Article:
I know what you’re thinking. You’re thinking, something’s awry here. You’ve been scrolling and scrolling, all the way back to the Long Long Ago, and you can’t find anything. Where are all the musicals?
Well I’m going to shock you. I don’t go to see a lot of musicals. Excluding Christmas pantos, I had been to one, ever, before this summer. But circumstances conspired, and I ended up in the Eugene O’Neill Theatre watching Antibalas warm the crowd up for FELA!
Here’s some background. Antibalas Afrobeat Orchestra are an afrobeat band based in Brooklyn. They’re ‘contemporary’, in the sense that they were actually around in Nigeria in the 70s, but their sound is so respectful and rooted in that era that calling them a ‘modern take’ is a bit foolish. Their leader, tenor saxophonist Stuart D. Bogie, is Dave Sitek from TV On The Radio’s session musician of choice. The collaborators list is ridiculous. Seun and Femi Kuti and Tony Allen have sat in with Antibalas, but it’s possibly best to just block quote the people Bogie has played with:
He has shared stage and/or studio with the Wu Tang Clan, Medeski Martin and Wood, Public Enemy, Celebration, The Roots, Paul Simon, Harlem Shakes, Burning Spear, Zach De La Rocha, Massive Attack, Scarlett Johansen, Mark Ronson, Saul Williams, Passion Pit, Tony Allen, Sinead O’Connor, Sharon Jones and the Dap-Kings, The El Michaels Affair, Baaba Maal, Bat for Lashes, DJ Logic, Brian Jackson, The Yeah Yeah Yeahs, Rana, Dub is a Weapon, Congo Ashanti Roy, Kologbo, Tunde WIlliams, Ticklah, Paul Cox, Renata, Colin Stetson, Foals, Matt Bauder, Matthew Lux, Toby Summerfield, Crush, Kill, Destroy, Fire of Space, The Eternal Buzz Brass Band, Geoff Mann, Recloose, Evan Hause, Reverend Vince Anderson, Chin Chin, The Sharp Things, The Fu Arkist-Ra, Dick Griffin (of Sun Ra’s Arkestra), Vincent Chancey, Steve Swell, Joe McGinty, Tom Abs, Shoko Nagai, Jeremy Wilms, Larry MacDonald, Butch Morris, Bill Brovold and Larval, Caural, Victor Rice, Dragons of Zynth, The Loser’s Lounge, State Radio, Gomez, Brightblack Morning Light, Holly Miranda, Noba, Miles Anthony Benjamin Robinson, Centralia, Wild Yaks, Oren Blowedow, Michael Leonhart and The Get Hustle.
He has also arranged strings for Spencer Day, James Harries and Ben Jonas.
This musical though, you’d have to presume, is a highlight in itself for Mr. Bogie. While Kevin Mambo and Sahr Ngaujah split time as Fela Kuti in the musical, telling the story and singing the songs, it’s Bogie at the back of the stage tearing ribbons out of people’s faces as The Saxophone Of Fela Kuti. Not the kind of thing you’d plan for, but it’s hard to think of a higher honour for an afrobeat player than that.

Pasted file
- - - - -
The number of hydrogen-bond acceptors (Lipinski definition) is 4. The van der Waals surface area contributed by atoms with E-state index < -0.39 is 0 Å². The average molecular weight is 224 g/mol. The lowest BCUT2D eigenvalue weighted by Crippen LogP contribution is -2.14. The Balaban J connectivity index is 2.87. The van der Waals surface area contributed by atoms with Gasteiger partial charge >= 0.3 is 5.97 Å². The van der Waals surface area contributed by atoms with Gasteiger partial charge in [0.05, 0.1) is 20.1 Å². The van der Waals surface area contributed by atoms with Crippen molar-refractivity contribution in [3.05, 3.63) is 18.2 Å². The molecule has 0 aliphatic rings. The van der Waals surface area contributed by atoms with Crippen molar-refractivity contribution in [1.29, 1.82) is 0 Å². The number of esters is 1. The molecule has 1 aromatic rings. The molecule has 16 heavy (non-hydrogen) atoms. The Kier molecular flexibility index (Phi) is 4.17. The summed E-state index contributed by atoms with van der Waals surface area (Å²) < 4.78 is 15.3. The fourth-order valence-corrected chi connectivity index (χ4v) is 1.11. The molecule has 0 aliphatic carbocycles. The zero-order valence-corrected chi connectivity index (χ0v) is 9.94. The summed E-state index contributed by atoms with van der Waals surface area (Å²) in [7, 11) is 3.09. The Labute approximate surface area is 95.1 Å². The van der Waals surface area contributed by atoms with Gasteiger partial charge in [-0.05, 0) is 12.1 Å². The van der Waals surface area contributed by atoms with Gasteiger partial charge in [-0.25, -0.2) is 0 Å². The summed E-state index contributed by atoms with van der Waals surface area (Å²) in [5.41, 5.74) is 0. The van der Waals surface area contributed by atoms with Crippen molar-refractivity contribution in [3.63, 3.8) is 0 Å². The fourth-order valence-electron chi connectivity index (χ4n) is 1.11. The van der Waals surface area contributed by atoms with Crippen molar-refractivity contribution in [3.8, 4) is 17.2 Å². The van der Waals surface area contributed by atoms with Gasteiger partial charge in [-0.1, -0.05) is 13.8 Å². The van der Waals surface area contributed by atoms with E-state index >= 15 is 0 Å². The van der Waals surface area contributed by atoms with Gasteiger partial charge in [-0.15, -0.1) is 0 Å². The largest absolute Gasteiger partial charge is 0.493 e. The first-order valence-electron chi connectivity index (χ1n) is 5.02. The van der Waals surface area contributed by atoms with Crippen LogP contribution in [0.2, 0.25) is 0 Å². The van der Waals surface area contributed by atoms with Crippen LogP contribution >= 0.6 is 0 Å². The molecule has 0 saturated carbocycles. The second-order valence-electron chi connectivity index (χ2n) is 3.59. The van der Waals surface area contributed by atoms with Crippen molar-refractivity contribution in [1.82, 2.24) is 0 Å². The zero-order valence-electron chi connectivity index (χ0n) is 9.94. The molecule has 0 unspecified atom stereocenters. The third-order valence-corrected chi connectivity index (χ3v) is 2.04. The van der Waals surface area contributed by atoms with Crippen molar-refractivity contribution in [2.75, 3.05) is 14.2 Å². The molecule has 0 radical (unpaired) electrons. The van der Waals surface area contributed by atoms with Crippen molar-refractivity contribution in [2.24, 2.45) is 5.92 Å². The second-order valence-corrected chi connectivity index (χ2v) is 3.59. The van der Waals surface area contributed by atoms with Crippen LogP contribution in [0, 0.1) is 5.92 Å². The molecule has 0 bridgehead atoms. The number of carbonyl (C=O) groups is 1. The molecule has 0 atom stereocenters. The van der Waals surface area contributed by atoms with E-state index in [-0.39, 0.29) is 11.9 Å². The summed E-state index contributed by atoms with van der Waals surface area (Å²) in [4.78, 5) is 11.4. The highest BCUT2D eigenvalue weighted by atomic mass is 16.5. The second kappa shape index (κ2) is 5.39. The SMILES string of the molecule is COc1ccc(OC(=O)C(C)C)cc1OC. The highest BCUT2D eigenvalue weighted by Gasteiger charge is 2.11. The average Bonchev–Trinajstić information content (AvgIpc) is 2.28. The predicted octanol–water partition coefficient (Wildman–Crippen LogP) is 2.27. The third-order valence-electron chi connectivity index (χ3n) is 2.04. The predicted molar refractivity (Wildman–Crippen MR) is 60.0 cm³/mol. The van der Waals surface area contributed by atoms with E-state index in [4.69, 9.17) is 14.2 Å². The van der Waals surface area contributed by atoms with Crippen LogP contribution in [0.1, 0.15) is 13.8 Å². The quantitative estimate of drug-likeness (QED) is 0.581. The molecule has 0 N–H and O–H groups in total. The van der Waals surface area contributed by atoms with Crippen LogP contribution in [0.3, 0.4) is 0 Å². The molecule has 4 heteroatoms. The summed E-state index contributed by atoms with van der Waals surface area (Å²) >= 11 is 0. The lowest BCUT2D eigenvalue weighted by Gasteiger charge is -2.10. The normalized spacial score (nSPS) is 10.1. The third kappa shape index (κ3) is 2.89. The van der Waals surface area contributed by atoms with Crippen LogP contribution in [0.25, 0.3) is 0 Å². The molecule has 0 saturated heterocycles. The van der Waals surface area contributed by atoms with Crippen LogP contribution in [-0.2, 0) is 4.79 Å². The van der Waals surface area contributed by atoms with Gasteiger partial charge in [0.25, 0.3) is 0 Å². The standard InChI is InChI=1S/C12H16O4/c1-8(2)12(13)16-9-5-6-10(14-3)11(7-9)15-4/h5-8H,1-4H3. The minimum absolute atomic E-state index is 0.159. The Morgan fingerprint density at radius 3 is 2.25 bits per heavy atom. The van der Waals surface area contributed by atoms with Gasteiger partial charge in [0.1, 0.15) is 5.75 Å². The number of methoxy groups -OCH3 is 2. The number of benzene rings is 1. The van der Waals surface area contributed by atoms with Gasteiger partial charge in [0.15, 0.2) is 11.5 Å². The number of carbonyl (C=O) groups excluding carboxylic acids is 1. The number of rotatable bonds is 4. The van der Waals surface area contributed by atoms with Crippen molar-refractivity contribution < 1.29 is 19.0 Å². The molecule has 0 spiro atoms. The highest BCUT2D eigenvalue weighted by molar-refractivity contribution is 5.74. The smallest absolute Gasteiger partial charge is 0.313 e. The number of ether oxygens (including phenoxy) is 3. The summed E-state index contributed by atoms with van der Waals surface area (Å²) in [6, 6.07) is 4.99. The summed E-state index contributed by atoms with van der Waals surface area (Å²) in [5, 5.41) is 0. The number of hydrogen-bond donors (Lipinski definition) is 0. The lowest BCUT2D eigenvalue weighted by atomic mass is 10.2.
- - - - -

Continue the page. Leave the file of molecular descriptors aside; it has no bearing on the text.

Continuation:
The story’s done with obvious added glitz, but it’s respectful. Fela was a big personality (and a bit of a lunatic) in reality too, so it’s not too jarring. We are introduced to The Shrine, Fela’s club opposite his house in a run-down area of Lagos. We are told by the programme that The Shrine features, on any given night, anti-government lectures, Yoruba rituals, strange dancing and, obviously, Fela music. But many people are here not because they want to see the story of Fela played out (or because their friend likes Antibalas and didn’t want to go by himself) – they’re here because it says ‘Presented by Jay-Z, Will Smith and Jada Pinkett Smith’ on the marquee. So they need to know. What’s Fela music?
This is done beautifully well. Fela tells all. First there’s Yoruba music. African ritual drumming, chanting. But that’s the time before. ‘Highlife’ is the Nigerian popular music of his youth. It’s all celebratory horns and uptown jazz party etiquette. So when he goes to London to study medicine like his brothers… he learns how to play jazz instead. He comes back. A guy from Sierra Leone is dressing up as James Brown and playing a close iteration of his funk. He’s a dope, Fela feels, but there’s something to it. Then there’s Tito Puente. “Ethnic” rhythms gaining attention in the popular sphere.
‘Let me break it down for you’, he says, and then ‘now I will put it back together’. The rhythms start. ‘Not Afro-Cuban drums. My drums.’ Two guitars, one chopping and one crawling a riff. ‘Those guitars. That’s not James Brown. That’s AFROBEAT’. The backing vocals emerge. ‘African singing’. Something’s missing. ‘What’s missing? Take a guess’. Real, deep bass. No tone, not like funk bass. Then Fela picks up his red saxophone (and Stuart D. Bogie does too), and there’s no-one in the room left confused about what Fela music is.
If you don’t know the story of Fela’s life, here’s the key points: his mother’s a Marxist who was murdered by the government, his music is great, the government hate him, he starts to get political, he gets beaten up a lot, he goes mental, he thinks about leaving Nigeria, he doesn’t leave Nigeria.
For the rest, go see Fela. I’m sure you can get those Christmas flights or something. Or maybe just read the Wikipedia.
But I was there for the music more than the show, and that was sensational. Water No Get Enemy, Fela’s single, watertight, perfect contribution to the world of music, soundtracks the whole second half of the show, through torture, indecision and soul-searching. And the solo on his hit, Zombie, is the aural equivalent of closing your eyes, walking towards a group of people and slashing the air with a knife.
But like I said with Budos, I don’t know how to talk about this sort of music. It was great. This is Fela Anikulapo Kuti. Listen to him.